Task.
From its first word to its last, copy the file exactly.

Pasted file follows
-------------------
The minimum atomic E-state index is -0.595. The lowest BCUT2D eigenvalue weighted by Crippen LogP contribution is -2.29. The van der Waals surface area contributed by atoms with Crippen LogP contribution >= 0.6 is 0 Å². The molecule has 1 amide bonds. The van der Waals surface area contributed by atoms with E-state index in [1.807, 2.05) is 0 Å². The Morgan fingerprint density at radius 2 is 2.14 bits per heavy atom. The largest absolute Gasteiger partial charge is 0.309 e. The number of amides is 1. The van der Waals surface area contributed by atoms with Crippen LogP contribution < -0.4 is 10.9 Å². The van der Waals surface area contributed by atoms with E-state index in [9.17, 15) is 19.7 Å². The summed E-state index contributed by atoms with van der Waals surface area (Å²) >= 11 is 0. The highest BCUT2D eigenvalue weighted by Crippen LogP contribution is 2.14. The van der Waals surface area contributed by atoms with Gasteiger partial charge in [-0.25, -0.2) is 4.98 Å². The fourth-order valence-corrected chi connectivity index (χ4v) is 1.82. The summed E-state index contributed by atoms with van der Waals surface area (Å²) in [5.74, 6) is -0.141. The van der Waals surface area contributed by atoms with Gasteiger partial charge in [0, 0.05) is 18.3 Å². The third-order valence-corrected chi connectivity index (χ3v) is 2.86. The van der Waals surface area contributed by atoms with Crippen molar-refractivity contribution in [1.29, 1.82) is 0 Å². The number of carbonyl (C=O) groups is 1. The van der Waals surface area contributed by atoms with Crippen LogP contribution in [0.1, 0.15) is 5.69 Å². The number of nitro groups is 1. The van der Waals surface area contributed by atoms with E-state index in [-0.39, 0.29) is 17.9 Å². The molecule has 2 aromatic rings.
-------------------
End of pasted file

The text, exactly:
The minimum atomic E-state index is -0.595. The lowest BCUT2D eigenvalue weighted by Crippen LogP contribution is -2.29. The van der Waals surface area contributed by atoms with Crippen LogP contribution >= 0.6 is 0 Å². The molecule has 1 amide bonds. The van der Waals surface area contributed by atoms with E-state index in [1.807, 2.05) is 0 Å². The Morgan fingerprint density at radius 2 is 2.14 bits per heavy atom. The largest absolute Gasteiger partial charge is 0.309 e. The number of amides is 1. The van der Waals surface area contributed by atoms with Crippen LogP contribution < -0.4 is 10.9 Å². The van der Waals surface area contributed by atoms with E-state index in [9.17, 15) is 19.7 Å². The summed E-state index contributed by atoms with van der Waals surface area (Å²) >= 11 is 0. The highest BCUT2D eigenvalue weighted by Crippen LogP contribution is 2.14. The van der Waals surface area contributed by atoms with Gasteiger partial charge in [-0.25, -0.2) is 4.98 Å². The fourth-order valence-corrected chi connectivity index (χ4v) is 1.82. The summed E-state index contributed by atoms with van der Waals surface area (Å²) in [5.74, 6) is -0.141. The van der Waals surface area contributed by atoms with Gasteiger partial charge in [0, 0.05) is 18.3 Å². The third-order valence-corrected chi connectivity index (χ3v) is 2.86. The van der Waals surface area contributed by atoms with Crippen molar-refractivity contribution in [1.29, 1.82) is 0 Å². The number of carbonyl (C=O) groups is 1. The van der Waals surface area contributed by atoms with Crippen LogP contribution in [0.1, 0.15) is 5.69 Å². The number of nitro groups is 1. The van der Waals surface area contributed by atoms with E-state index in [-0.39, 0.29) is 17.9 Å². The molecule has 2 aromatic rings.